I have been a victim of address fraud. I became aware of this after severally receiving mail addressed to someone that was purportedly living at my residence. They had registered for their DMV license and insurance using my address. Possibly, they might have used my address to register for more services. Apart from their name, I did not know who this person was and why they had chosen to tell the government and other companies that they resided at my place. I became more worried after I rationalized that, if something was to happen to me, this person could claim my house in my absence. They certainly had all the proof in the form of all the documents that showed they resided at my place.
I spend a lot time thinking and asking for advice on how to deal with the issue. I also came across similar incidences had been happening to many other people. Despite the strict requirements in the DMV of showing proof of residence such as utility bills, it was clear that fraudsters were having an easy time getting past them. I learned of a few more serious address fraud incidences where the scoundrels managed to forward mail intended for different recipients to a certain mailbox. They were able to access rent and utility checks, receipts, personal letters, and documents containing social security numbers among many other mail addressed to other people. Since such incidences have been happening and could happen to anyone, I have chosen to share how I was able to deal with my issue.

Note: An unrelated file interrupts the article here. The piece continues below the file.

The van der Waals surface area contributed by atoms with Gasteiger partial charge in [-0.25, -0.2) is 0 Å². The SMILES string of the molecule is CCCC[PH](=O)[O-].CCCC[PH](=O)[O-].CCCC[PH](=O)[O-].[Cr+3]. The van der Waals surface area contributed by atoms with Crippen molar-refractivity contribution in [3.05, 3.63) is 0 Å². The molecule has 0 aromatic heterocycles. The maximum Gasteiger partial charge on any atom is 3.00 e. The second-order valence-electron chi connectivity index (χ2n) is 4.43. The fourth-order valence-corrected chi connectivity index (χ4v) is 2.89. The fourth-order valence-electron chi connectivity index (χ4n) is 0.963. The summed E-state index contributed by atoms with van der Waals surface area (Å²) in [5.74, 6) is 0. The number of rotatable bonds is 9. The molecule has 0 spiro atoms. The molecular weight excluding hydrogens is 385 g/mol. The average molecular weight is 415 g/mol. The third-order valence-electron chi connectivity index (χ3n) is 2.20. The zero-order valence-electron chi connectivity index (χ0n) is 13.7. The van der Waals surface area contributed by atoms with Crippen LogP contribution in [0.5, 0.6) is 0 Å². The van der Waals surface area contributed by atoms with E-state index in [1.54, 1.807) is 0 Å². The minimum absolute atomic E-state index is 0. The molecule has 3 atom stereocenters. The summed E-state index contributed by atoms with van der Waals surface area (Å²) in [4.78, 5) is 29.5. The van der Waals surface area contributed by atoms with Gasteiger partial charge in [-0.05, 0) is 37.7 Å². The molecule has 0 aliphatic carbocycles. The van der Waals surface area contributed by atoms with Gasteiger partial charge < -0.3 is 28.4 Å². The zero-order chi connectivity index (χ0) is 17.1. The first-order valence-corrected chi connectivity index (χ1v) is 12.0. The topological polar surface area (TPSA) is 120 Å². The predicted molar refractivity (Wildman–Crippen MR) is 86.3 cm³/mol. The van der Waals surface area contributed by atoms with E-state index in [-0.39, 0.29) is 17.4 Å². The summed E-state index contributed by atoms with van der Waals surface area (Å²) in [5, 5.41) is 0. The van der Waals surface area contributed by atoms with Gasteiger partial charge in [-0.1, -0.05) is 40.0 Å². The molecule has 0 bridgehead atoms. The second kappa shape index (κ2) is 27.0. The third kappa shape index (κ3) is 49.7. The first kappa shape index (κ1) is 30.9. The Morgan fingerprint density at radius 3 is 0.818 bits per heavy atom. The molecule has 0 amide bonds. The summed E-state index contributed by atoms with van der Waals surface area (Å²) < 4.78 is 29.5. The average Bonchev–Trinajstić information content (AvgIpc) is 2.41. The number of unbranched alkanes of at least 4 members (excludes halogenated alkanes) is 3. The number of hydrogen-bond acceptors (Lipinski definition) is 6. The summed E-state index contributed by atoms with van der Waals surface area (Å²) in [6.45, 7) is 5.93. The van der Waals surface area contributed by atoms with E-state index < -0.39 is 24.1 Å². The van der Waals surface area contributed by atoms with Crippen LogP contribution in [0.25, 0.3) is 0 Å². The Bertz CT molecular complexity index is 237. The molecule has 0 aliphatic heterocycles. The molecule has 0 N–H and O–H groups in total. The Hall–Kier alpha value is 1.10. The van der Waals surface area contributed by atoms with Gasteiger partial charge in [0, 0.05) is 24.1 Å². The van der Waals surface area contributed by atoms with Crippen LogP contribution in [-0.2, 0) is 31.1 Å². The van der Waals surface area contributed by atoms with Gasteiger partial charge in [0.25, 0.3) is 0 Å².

From what I gathered, it is quite easy for scammers to use your address and later on forward your mail to their own addresses. Therefore, never assume that you are safe. The scammers have skills to get envelopes from your mailbox. They also are knowledgeable of the workarounds to the procedure used by post offices to forward mail to new addresses. Therefore, do not assume that you are immune to these fraud attempts. Always have your guard up and trust your instincts.
After you’ve done the above steps, investigations should begin and the scammers may be arrested. Address fraud is a federal crime and those found guilty of it can be fined or imprisoned. If you continue receiving mail addressed to the fraudster, you can take these to the post office. That way, if the unknown person ever shows up to collect their mail, you can tell them to go to the post office and inform them that you will contact the police if they ever return to your home.